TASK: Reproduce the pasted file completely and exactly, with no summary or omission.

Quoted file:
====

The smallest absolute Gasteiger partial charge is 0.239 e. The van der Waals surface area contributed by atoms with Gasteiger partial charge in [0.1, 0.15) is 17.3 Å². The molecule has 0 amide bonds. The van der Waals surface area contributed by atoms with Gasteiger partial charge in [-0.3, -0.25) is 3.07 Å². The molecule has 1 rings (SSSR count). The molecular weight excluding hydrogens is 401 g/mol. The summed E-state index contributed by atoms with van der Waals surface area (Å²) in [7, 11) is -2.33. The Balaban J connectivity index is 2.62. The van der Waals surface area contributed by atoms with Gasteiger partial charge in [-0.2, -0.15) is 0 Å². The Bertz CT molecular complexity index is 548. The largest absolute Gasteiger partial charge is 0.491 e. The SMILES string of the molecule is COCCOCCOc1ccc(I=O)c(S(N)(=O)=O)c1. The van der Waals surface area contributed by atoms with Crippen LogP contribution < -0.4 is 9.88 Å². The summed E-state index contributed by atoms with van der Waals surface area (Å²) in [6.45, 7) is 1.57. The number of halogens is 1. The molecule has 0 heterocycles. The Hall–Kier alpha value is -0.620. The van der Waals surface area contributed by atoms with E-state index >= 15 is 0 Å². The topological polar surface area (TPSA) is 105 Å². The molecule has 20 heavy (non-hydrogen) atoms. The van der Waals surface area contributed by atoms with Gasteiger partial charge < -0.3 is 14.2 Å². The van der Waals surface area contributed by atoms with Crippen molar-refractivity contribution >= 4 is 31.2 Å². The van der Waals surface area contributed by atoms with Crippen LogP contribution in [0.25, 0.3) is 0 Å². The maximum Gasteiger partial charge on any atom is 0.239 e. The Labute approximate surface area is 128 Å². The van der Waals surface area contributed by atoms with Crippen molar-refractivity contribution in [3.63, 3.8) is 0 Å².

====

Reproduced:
The smallest absolute Gasteiger partial charge is 0.239 e. The van der Waals surface area contributed by atoms with Gasteiger partial charge in [0.1, 0.15) is 17.3 Å². The molecule has 0 amide bonds. The van der Waals surface area contributed by atoms with Gasteiger partial charge in [-0.3, -0.25) is 3.07 Å². The molecule has 1 rings (SSSR count). The molecular weight excluding hydrogens is 401 g/mol. The summed E-state index contributed by atoms with van der Waals surface area (Å²) in [7, 11) is -2.33. The Balaban J connectivity index is 2.62. The van der Waals surface area contributed by atoms with Gasteiger partial charge in [-0.2, -0.15) is 0 Å². The Bertz CT molecular complexity index is 548. The largest absolute Gasteiger partial charge is 0.491 e. The SMILES string of the molecule is COCCOCCOc1ccc(I=O)c(S(N)(=O)=O)c1. The van der Waals surface area contributed by atoms with Crippen LogP contribution < -0.4 is 9.88 Å². The summed E-state index contributed by atoms with van der Waals surface area (Å²) in [6.45, 7) is 1.57. The number of halogens is 1. The molecule has 0 heterocycles. The Hall–Kier alpha value is -0.620. The van der Waals surface area contributed by atoms with E-state index >= 15 is 0 Å². The topological polar surface area (TPSA) is 105 Å². The molecule has 20 heavy (non-hydrogen) atoms. The van der Waals surface area contributed by atoms with Gasteiger partial charge < -0.3 is 14.2 Å². The van der Waals surface area contributed by atoms with Crippen molar-refractivity contribution >= 4 is 31.2 Å². The van der Waals surface area contributed by atoms with Crippen LogP contribution in [0.25, 0.3) is 0 Å². The maximum Gasteiger partial charge on any atom is 0.239 e. The Labute approximate surface area is 128 Å². The van der Waals surface area contributed by atoms with Crippen molar-refractivity contribution in [3.63, 3.8) is 0 Å².